He added: “Let me say this clearly. Methane is a potent greenhouse gas and managing it appropriately will limit warming.”

Still, beef advocates frequently use his statements about methane to minimize the potency of cattle emissions – and suggest only fossil fuels are worth worrying about. But other climate scientists warn that we shouldn’t take methane reduction off the table.

As University of Melbourne researchers put it: “Emitting methane will always be worse than emitting the same quantity of carbon dioxide, no matter the time scale.”

In 2019, researchers from the US Department of Agriculture’s Agricultural Research Service (ARS) published the first cradle-to-grave life-cycle analysis of emissions from US cattle, factoring in everything from the climate costs of feed production to the methane emitted by the animals themselves. (The study was funded, in part, by the beef checkoff.) Their central finding: beef production contributes only 3.3% of the nation’s overall climate footprint.

In a press release published by ARS, Alan Rotz, the study’s lead author claimed that the findings showed US cattle are “not a significant contributor to long-term global warming”. The study didn’t actually make that judgment, only Rotz’s public comments did. But that didn’t stop Mitloehner and other industry advocates from using this number to suggest that cattle aren’t really the problem.

“To those who think beef consumption must be lowered to protect the climate: the 3.3% GHG LCA figure for beef stands in sharp contrast to over 70% of all US GHG emissions stemming from the nation’s fossil fuel sectors (i.e. power, transportation, and industry),” he wrote in a 2019 tweet. Elsewhere, Mitloehner has suggested that the number is so vanishingly small that it’s not worth worrying about. In comments to the Guardian, Mitloehner said: “Livestock impacts on the environment are absolutely important and it’s reflected in the work I do.”

Why is it wrong to suggest cattle’s 3.3% impact is insignificant? Because a small percentage of a big thing is still a big thing. And considering that America’s net emissions are the second highest in the world, the fact that a single food product could take up 3.3% of that disproportionately large pie is still staggering. For context, 243m tons of CO2 equivalent gasses – the total amount generated by US cattle each year, according to ARS – is roughly equivalent to the greenhouse gas footprint of the entire 47-million-person nation of Spain.


It’s true that well-managed ruminant populations can be a helpful, symbiotic relationship with grassland ecosystems, where their manure and migration patterns help to restore soil. In these environments, raising cattle can be much better for the environment – if they’re not allowed to overgraze – than plowing to grow crops. This isn’t an argument for cattle, necessarily: deer, elk, bison and other species can also provide these ecosystem services, while also being a source of human food.

And yet millions of cattle are grazed in places that are not native grasslands. All over the world, forests, wetlands, woody savannas and other ecosystems have been cleared to make room for cattle or growing cattle feed. In those cases, grazing livestock tends to have a much more destructive impact because of what experts call “the opportunity cost of land”, in other words, factor in the carbon we’re not capturing by letting these ecosystems be.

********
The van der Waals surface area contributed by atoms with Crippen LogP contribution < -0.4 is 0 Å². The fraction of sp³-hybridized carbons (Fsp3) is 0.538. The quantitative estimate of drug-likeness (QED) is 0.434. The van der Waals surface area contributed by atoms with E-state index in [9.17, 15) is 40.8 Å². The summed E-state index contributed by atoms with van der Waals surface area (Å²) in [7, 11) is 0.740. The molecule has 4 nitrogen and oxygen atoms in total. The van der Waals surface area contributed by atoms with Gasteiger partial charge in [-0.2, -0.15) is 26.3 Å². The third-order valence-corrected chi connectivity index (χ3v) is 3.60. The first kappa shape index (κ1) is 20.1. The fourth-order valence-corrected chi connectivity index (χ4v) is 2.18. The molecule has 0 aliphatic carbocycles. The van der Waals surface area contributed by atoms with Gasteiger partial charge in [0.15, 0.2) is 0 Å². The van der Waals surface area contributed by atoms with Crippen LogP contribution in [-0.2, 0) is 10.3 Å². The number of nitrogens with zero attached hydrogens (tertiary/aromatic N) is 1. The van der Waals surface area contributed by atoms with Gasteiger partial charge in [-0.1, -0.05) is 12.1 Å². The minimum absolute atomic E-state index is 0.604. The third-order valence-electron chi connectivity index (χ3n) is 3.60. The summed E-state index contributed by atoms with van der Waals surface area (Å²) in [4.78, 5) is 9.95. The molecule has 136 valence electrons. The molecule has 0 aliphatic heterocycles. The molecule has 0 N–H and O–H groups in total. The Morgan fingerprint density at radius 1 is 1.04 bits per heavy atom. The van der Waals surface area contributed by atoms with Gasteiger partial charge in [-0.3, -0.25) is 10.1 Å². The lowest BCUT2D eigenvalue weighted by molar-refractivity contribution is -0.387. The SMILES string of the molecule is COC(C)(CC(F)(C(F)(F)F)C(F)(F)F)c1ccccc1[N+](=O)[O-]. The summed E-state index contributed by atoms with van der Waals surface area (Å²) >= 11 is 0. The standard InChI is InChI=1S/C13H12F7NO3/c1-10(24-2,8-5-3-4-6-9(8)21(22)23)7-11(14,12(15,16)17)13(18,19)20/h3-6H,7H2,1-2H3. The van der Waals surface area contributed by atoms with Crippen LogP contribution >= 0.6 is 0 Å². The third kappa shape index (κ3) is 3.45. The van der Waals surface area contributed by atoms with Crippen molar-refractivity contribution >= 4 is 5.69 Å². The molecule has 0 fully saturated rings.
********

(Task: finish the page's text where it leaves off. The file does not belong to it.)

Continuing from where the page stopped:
“The overwhelming greenhouse gas costs from agriculture comes from our land use,” says Searchinger, who is also the technical director of the food program at the non-profit thinktank World Resources Institute. “There’s a huge amount of carbon in the atmosphere because it’s no longer in the land that was entered into agriculture.”

Searchinger says that roughly a third of grazing land worldwide was once forested or heavily wooded – and could still be today. Forests are a key ally in the climate fight, and the lost opportunity to store carbon in forests should be factored into the carbon cost of cattle production.

Thanks to advances in technology, genetics and other factors, the US cattle industry feeds more people with fewer animals than it did decades ago. Mitloehner argues that this trend line is the only one that matters.

“Foregoing meat once a week is not enough to make a significant difference in global warming. In fact, even if the world went 100% vegan tomorrow, that would fall short of making a sizable dent in greenhouse gas emissions. By a long shot,” he wrote in a 2021 blog post. “That isn’t to say we shouldn’t reduce animal agriculture’s climate contributions, but impactful solutions are likely going to come on the farm.”

These on-farm solutions – from reducing cow burps with feed-additive seaweed to using bio-digesters for methane-polluting manure – are the focus of UC Davis’s new research and extension program under Mitloehner’s direction – the Clarity and Research for Environmental Awareness Center, or Clear Center, which has taken millions of dollars in funding from animal agriculture interests. But no solution can be as effective as reducing the overall number of cattle worldwide, a solution that Mitloehner and his industry allies tend to suggest is impractical or otherwise off-limits.

“If cattle aren’t a problem, but seaweed is a solution to the problem, which is logically impossible,” said Matthew Hayek, an assistant professor at New York University who studies agriculture’s greenhouse gas emissions impacts, “then we’re blinded to the fact that just taking the meat off the table is technically the option that could accomplish the most mitigation.”

The Cattlemen’s Beef Board and the National Cattlemen’s Beef Association did not respond to multiple requests for comment.